Give to the Max sprinkles small donations on Austin groups
Give to the Max Day surged past $16 million in statewide fundraising Thursday, beating last year's effort, but local leaders saw only small amounts donated in the fourth annual online event aimed at drumming up dollars for nonprofit organizations.
It wasn't a windfall for many organizations, but most appreciate any additional money as they wrap up their fourth quarter.
Dustin Heckman, executive director of the Mower County Historical Society , said his organization only raised $50 this year.
"It was disappointing," Heckman said. "I'm not sure what we did or didn't do differently this year. Even so, something is better than nothing. We don't bank on it as a major fundraiser."
Last year, the historical society raised $300, he said.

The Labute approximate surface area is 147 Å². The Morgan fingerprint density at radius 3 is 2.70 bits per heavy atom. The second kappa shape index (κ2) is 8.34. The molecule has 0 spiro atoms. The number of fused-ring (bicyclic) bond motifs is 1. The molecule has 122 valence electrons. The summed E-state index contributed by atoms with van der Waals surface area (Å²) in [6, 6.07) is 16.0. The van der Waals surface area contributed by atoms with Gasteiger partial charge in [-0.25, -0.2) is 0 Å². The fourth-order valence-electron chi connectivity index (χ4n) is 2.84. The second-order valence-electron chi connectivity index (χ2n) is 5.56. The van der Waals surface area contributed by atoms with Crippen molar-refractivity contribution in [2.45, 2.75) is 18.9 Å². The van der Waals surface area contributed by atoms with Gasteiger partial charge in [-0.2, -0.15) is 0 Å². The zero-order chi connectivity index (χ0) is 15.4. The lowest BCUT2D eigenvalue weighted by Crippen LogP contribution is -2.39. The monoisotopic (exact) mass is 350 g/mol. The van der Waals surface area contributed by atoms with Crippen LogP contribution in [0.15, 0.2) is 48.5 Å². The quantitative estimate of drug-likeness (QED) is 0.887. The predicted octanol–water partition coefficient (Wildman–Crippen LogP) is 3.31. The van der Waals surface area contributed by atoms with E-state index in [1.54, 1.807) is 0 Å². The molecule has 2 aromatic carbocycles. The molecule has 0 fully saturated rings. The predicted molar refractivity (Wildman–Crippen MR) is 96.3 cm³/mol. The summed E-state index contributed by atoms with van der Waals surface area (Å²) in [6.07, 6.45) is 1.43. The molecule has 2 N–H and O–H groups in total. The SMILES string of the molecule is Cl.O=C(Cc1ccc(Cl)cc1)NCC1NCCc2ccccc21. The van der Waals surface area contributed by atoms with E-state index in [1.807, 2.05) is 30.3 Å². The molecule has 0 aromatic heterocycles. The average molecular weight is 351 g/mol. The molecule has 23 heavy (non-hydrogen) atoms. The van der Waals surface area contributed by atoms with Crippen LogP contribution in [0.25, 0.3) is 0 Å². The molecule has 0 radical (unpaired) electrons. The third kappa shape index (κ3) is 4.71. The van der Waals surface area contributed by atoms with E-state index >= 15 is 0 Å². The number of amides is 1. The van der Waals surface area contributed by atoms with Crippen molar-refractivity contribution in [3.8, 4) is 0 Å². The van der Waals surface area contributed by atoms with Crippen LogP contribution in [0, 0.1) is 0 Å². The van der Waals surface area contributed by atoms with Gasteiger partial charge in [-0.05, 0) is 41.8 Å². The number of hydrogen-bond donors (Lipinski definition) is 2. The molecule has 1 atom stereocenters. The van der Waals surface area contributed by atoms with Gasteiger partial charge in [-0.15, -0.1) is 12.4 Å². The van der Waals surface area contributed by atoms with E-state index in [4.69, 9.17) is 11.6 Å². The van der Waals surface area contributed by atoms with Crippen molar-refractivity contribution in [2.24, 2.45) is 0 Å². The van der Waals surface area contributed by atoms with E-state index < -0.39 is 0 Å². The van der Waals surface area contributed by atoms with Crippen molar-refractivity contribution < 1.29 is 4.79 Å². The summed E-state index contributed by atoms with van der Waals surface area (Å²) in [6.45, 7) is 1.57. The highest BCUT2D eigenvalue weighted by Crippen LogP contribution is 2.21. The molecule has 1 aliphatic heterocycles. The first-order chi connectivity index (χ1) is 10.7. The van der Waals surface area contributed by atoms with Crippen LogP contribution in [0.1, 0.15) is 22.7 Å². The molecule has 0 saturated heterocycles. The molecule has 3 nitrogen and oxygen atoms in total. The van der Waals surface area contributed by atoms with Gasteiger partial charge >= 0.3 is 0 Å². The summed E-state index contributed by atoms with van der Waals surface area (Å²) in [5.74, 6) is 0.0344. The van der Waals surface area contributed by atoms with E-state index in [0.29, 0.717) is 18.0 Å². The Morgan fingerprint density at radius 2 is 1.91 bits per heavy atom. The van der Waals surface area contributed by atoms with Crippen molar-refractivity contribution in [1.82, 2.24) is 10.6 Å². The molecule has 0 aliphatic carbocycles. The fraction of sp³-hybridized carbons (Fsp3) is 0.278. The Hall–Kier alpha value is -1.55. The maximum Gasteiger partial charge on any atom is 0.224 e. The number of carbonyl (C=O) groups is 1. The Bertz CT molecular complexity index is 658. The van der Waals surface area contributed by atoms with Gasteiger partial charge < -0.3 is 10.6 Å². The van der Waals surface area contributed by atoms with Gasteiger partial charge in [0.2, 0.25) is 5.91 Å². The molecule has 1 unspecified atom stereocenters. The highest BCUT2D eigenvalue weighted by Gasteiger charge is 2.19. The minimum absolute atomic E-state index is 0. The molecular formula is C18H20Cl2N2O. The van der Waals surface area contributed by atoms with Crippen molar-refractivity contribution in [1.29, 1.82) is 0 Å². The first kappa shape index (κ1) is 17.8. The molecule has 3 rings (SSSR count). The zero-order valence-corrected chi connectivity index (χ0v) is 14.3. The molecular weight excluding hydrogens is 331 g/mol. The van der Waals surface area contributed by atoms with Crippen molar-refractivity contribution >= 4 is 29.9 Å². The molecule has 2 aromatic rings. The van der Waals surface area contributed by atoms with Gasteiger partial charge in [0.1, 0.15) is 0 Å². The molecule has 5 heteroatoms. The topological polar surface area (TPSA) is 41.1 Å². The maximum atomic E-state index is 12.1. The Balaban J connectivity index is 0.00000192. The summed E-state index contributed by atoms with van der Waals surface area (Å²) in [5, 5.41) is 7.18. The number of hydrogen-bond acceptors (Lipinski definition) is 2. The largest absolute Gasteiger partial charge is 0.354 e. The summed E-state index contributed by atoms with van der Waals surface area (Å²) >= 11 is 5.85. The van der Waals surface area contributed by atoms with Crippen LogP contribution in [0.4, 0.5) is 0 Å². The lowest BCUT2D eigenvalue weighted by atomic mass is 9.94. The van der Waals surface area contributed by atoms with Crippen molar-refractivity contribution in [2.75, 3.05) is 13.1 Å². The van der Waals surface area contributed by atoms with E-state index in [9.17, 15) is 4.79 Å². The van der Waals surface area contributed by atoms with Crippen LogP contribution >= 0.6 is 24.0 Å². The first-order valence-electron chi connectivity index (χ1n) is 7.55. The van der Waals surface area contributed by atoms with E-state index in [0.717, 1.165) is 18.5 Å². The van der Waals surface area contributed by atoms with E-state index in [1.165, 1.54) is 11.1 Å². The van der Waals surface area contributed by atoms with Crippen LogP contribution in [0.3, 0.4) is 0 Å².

Janel Horner, executive director of Math Masters based in Austin, said the concept is a good one and they are happy for the donations.
"It's an additional way to receive donations, so it helps, because it's an easy way for people to donate," Horner said. "We want to be able to keep the costs low and keep the registration fees low, so kids can have this experience."
Math Masters raised $295. Horner was readying herself to send out thank you notes to donors today.
Other organizations reported donors on the Give to the Max website, but no totals were listed.
Organizations such as the Mower County Humane Society , KSMQ-TV and the Riverland Community College Foundation received donations, but there wasn't a compilation of overall how Austin area nonprofit organizations did in the daylong fundraising effort.
Carey Sharp, the secretary of the human society, said the organization received $1,050, which is in the ballpark of last year's donations. The money goes for the care of the animals at the shelter.
Riverland's site did report raising $1,535 for its emergency fund for students.